The other extreme is to take everything out of brokers' hands. Today the Chicago Fed released a policy paper by John McPartland, a senior policy advisor, about how to fix high frequency trading. It is adorably dorky and strange, full of sentences like, "This is accomplished by raising 'time in the order book' (Tau) to a low but effective exponential power (alpha)." The gist of it is that trading is too durn fast and so we should just have auctions at a random time every half-second, with the winners of the auctions being determined first by price and then, if price is tied, by some exciting mix-of-time-and-pro-rata formula that features a bunch of Greek letters and brackets and firm yet gentle exponents.
The point of this is to cut down on some high-frequency trading tactics (quote stuffing, spoofing, layering) that people often worry about but whose actual existence and importance are a little unclear to me. Others, including the the Bloomberg View editors and Goldman Sachs, have embraced or sort-of-embraced similar ideas, for related reasons (avoiding predation, avoiding deadweight loss of arms races, etc.).
One question you might ask is: If an exchange started doing auctions like this, how would a broker decide whether to route your order there? The broker('s computer) knows that it can get you a price of $X right this microsecond: Should it take that price, or ship your order off to a batch-auction exchange and roll the dice on getting maybe a better price or maybe a worse one? In a continuous world, where information is continuous and so is trading in some venues, non-continuous venues will be a bit of a strange choice.
McPartland knows that and is serenely untroubled, because he's a theorist. His paper "is intended to be global in its scope and in its recommendations," and his recommendations "should be deemed as one complete set that should be considered and implemented as a whole." I take this to mean that everyone everywhere should follow his advice exactly. And, sure, if all stocks everywhere, and all related futures, traded on a randomized-auction basis, then I guess you'd be happy to trade on a randomized-auction basis? Or you might not be, I don't know, but at least you wouldn't have to complain about your broker sending your order to a randomizing venue.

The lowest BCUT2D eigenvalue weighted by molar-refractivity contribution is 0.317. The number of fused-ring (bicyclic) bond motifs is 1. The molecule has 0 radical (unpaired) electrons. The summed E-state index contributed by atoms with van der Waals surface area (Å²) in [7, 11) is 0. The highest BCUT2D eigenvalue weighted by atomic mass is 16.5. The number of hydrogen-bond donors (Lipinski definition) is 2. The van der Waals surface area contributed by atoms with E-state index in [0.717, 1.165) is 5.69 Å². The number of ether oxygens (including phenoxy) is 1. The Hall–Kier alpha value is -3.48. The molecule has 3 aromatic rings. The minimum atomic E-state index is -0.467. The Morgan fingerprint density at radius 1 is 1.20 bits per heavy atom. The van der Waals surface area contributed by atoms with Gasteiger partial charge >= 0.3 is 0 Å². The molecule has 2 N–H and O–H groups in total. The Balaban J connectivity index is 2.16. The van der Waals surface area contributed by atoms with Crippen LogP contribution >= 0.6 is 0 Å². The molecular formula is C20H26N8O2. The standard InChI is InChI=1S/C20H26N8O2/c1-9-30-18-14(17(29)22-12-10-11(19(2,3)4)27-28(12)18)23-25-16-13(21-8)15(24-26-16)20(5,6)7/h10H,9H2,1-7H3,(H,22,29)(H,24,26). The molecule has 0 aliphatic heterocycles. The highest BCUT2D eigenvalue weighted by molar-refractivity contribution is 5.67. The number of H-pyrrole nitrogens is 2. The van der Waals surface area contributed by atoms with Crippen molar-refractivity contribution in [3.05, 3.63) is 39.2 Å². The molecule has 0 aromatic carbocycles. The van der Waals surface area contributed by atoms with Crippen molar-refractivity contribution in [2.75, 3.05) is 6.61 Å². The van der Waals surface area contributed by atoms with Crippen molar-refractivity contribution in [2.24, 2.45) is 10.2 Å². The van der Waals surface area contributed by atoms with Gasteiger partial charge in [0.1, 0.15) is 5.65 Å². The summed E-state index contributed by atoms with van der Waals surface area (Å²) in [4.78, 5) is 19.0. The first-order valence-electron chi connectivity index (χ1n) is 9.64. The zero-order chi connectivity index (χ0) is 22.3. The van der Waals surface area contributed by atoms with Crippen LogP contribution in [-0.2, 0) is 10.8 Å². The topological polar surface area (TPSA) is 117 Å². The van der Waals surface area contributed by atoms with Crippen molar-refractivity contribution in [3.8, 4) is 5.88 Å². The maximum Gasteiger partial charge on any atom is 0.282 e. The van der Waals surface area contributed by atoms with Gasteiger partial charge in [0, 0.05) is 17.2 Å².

But this feels like a weird way to think about actual market structure, at least in U.S. equities. The current equity market structure is in large part about the proliferation of many venues with many different rules, and the worry that middlemen are gaming those rules for their own self-interested purposes. You could solve a lot of the problems by just making all the venues have the same rules, regardless of what the rules were. Coming up with kooky new ways to allocate trades is a fun exercise, but you can't just assume that those ways will be adopted by every venue -- and, if you could, then just standardizing venues on any set of rules would probably be a higher priority than picking the optimal cool new rules. And if your rules aren't adopted everywhere, then you'll probably just increase the fragmentation of markets, and the opportunities for mischief. The near-term goal, surely, should be reducing temptation, not increasing it.
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Simplistically, marketable institutional orders get funneled into the broker's dark pool, where they execute without costing the broker anything. (IEX wants to reduce the need for this with free broker-priority matching.) Marketable retail orders get sold to an electronic market maker who pays for order flow, so the broker gets paid for them. (This paper has a good breakdown.)
One thing that this oversimplifies is that some exchanges have "inverted fee schedules," where they pay for orders that take liquidity. But this doesn't change the point: Marketable orders should be sent to venues (dark pool, market-maker, or inverted exchange) where there are no standing limit orders, and nonmarketable orders should be sent to venues where no marketable orders will ever come, so nobody should ever trade.